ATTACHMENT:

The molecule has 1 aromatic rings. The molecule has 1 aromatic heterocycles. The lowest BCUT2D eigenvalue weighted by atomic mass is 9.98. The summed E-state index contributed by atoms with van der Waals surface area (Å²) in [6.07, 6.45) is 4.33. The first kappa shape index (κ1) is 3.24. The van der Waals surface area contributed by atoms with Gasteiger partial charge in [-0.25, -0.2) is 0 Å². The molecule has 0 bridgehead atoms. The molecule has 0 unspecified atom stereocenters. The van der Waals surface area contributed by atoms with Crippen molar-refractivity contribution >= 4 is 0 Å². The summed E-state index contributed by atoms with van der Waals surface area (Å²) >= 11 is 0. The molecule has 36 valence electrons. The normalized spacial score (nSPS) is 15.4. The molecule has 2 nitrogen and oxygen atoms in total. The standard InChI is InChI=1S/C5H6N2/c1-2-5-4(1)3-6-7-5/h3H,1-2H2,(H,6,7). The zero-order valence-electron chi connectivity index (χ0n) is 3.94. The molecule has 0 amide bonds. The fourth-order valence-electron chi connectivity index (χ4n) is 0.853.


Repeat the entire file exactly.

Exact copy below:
The molecule has 1 aromatic rings. The molecule has 1 aromatic heterocycles. The lowest BCUT2D eigenvalue weighted by atomic mass is 9.98. The summed E-state index contributed by atoms with van der Waals surface area (Å²) in [6.07, 6.45) is 4.33. The first kappa shape index (κ1) is 3.24. The van der Waals surface area contributed by atoms with Gasteiger partial charge in [-0.25, -0.2) is 0 Å². The molecule has 0 bridgehead atoms. The molecule has 0 unspecified atom stereocenters. The van der Waals surface area contributed by atoms with Crippen molar-refractivity contribution >= 4 is 0 Å². The summed E-state index contributed by atoms with van der Waals surface area (Å²) >= 11 is 0. The molecule has 36 valence electrons. The normalized spacial score (nSPS) is 15.4. The molecule has 2 nitrogen and oxygen atoms in total. The standard InChI is InChI=1S/C5H6N2/c1-2-5-4(1)3-6-7-5/h3H,1-2H2,(H,6,7). The zero-order valence-electron chi connectivity index (χ0n) is 3.94. The molecule has 0 amide bonds. The fourth-order valence-electron chi connectivity index (χ4n) is 0.853.